Household costs to increase by an extra $150

The big lifts in costs came from essentials such as food, fuel, and shelter, economists say

Household costs to increase by an extra $150

New Zealand households would likely have to spend an additional $150 per week over 2023 to keep up with the soaring cost of living, an ASB report has suggested. 

In an economic note, Mark Smith (pictured above), ASB chief economist, said the increase in weekly household outgoings would likely be driven by higher consumer prices and debt servicing costs.

“Impacts will be highly uneven, with increases much more than this for more heavily indebted households,” Smith said. “With income growth unlikely to keep pace, household spending is likely to struggle in 2023. Discretionary spending is expected to be under pressure, with households also likely to economise on essential spending. Whether this will be sufficient to cool inflationary pressures and prevent further hikes in the OCR remains to be seen.”

While annual consumer price inflation currently sits at 7.2%, with the figure tipped to remain elevated over 2023, household costs jumped by 8.2% over 2022, partly due to a 45% rise in household interest payments.

The big lifts in costs came from essentials such as food, fuel, and shelter.

“Further volatility lies ahead, but we expect rises in living costs to continue to outstrip increases in consumer prices,” Smith said. “Household budgets are expected to remain under significant household living cost pressures.”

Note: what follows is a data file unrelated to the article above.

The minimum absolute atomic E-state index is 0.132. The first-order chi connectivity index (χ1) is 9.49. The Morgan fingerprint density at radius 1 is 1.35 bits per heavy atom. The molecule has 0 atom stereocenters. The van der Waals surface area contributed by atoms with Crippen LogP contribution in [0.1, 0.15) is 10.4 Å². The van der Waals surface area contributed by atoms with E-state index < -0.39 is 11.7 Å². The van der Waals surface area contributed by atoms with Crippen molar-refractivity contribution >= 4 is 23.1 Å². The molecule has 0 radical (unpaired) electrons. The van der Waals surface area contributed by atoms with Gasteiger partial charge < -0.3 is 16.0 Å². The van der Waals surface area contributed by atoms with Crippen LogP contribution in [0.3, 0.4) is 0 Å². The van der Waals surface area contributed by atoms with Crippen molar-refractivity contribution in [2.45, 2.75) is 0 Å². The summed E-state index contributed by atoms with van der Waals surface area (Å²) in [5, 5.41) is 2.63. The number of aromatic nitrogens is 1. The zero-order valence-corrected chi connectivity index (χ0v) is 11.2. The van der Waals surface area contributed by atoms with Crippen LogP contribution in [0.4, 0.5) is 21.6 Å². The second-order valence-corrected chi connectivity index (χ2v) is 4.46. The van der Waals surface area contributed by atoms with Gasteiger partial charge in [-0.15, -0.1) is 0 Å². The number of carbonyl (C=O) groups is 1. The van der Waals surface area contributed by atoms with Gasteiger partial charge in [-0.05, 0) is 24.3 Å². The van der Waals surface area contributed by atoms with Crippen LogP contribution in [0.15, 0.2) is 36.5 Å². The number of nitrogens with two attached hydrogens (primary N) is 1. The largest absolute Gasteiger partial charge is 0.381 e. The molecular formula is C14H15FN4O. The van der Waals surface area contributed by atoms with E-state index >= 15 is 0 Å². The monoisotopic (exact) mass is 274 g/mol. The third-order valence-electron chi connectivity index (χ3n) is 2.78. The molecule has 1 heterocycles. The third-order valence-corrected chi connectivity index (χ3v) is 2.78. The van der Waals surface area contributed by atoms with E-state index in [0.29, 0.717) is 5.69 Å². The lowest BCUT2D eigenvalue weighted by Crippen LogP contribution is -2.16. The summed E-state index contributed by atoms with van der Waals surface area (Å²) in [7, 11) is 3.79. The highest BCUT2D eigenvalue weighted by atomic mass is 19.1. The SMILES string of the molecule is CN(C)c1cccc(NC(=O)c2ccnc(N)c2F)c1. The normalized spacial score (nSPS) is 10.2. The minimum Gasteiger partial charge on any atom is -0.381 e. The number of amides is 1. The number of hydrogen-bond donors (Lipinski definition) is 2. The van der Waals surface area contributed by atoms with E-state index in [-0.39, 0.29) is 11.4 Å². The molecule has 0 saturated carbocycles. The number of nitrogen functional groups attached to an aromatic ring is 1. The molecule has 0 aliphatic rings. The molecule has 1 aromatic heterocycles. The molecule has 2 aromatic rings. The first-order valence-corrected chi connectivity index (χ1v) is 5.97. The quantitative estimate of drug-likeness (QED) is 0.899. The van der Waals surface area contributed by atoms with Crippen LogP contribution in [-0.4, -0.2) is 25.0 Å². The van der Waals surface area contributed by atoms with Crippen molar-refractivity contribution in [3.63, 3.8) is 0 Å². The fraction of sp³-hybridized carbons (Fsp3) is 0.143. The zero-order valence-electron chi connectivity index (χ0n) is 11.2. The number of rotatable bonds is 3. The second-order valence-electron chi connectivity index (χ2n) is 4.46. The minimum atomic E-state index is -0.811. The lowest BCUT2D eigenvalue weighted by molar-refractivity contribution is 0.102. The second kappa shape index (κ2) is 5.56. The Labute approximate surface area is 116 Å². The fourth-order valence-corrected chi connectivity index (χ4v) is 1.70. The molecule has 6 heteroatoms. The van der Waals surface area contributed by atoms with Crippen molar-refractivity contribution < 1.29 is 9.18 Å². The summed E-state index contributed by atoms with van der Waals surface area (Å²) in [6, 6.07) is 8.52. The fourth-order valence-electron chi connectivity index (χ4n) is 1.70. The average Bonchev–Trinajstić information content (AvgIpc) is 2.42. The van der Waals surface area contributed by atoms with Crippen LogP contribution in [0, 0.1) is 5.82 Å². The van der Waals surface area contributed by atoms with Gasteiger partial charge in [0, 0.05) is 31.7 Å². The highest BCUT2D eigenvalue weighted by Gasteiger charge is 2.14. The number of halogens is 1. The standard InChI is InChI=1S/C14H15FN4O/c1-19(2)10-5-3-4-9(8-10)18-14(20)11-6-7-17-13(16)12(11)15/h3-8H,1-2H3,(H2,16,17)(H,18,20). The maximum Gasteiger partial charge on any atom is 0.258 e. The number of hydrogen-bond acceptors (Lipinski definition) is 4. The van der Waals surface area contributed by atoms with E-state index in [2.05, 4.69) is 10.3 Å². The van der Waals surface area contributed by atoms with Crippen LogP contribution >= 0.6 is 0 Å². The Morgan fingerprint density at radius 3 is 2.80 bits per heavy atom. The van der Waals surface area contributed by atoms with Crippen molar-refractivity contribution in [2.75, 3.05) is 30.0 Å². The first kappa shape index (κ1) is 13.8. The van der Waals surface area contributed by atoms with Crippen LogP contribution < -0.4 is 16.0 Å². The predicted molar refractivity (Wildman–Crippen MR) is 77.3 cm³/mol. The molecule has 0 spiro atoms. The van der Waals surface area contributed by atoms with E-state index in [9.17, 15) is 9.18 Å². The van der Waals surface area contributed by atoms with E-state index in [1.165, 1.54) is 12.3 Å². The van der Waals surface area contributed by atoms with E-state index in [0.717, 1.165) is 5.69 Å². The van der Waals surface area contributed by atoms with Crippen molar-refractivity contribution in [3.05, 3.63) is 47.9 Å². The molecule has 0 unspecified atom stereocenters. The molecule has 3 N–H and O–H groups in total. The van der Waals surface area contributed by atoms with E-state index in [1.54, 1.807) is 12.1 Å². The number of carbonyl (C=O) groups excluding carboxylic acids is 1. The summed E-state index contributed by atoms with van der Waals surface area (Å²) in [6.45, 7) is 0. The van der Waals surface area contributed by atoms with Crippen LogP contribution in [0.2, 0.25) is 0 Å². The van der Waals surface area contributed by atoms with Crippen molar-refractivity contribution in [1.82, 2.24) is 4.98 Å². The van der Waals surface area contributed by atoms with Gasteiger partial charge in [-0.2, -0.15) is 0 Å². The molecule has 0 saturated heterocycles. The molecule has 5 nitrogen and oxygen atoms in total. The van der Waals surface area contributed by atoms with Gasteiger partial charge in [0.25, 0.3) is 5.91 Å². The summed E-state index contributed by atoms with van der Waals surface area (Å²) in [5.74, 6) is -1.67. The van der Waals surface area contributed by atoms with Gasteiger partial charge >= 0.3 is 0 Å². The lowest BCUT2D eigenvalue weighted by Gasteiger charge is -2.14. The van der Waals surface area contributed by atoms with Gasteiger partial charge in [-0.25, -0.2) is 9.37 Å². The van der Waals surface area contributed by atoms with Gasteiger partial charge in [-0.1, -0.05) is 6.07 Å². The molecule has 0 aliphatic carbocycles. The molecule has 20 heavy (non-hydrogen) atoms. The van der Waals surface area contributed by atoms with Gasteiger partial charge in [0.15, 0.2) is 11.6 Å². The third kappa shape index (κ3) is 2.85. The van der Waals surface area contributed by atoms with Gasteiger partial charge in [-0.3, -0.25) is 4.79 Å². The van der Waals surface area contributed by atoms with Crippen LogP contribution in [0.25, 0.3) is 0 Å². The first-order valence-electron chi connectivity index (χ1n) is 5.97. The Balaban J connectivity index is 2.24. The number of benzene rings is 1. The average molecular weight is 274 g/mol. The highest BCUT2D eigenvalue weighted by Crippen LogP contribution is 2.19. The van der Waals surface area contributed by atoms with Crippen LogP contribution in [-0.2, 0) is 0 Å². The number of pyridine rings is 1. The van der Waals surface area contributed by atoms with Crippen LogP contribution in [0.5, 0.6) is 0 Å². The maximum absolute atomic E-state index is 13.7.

The ASB economists said just under 60% of current fixed-rate loans were due to be reset over 2023, often at much higher rates.

“All up, the average mortgage interest rate facing borrowers will likely increase by roughly 150ps over 2023, ending the year at just under 6%,” Smith said. “That would see household debt servicing costs push back towards historical averages from a record low share of household income. The increase in weekly outlays averages out to an extra $50 per week per household.”

The impacts would be highly uneven though, they said, with the more highly indebted households will experience significantly higher increases of up to hundreds of dollars per week. Other households with high interest-bearing deposits and little debt, meanwhile, will see a positive impact on after-tax cash flows from higher interest rates, although this group is largely in the minority.

The ASB economists said a “post-binge hangover” is setting in following the post COVID-19 retail spend-up.

“For most households, we don’t expect incomes to increase by as much as the cost of living,” Smith said. “This will likely see the household sector saving buffer shrink over 2023, with aggregate household dissaving possible by the end of the year. This could see the $30bn saving buffer that households built up over COVID-19 start to be whittled away. The impact of recent flooding and Cyclone Gabrielle (not all of which will be covered by insurance) could further erode household saving but could provide a welcome boost for some retailers.”

The ASB economists expected household sector activity to retrench over 2023.

“This will weigh on broader economic activity and we expect modest recession for the NZ economy over 2023,” Smith said.

The bank is forecasting two more consecutive 25bp hikes, in April and in May, and for the OCR to peak to 5.25%, as the Reserve Bank continues its fight against inflation.

“OCR cuts will only emerge once the RBNZ is confident inflation will eventually settle below 3%,” Smith said. “We don’t expect this to be evident until well into 2024. There is also the risk that the RBNZ more firmly taps on the monetary policy brakes if it deems the inflation mandate to be under threat.”

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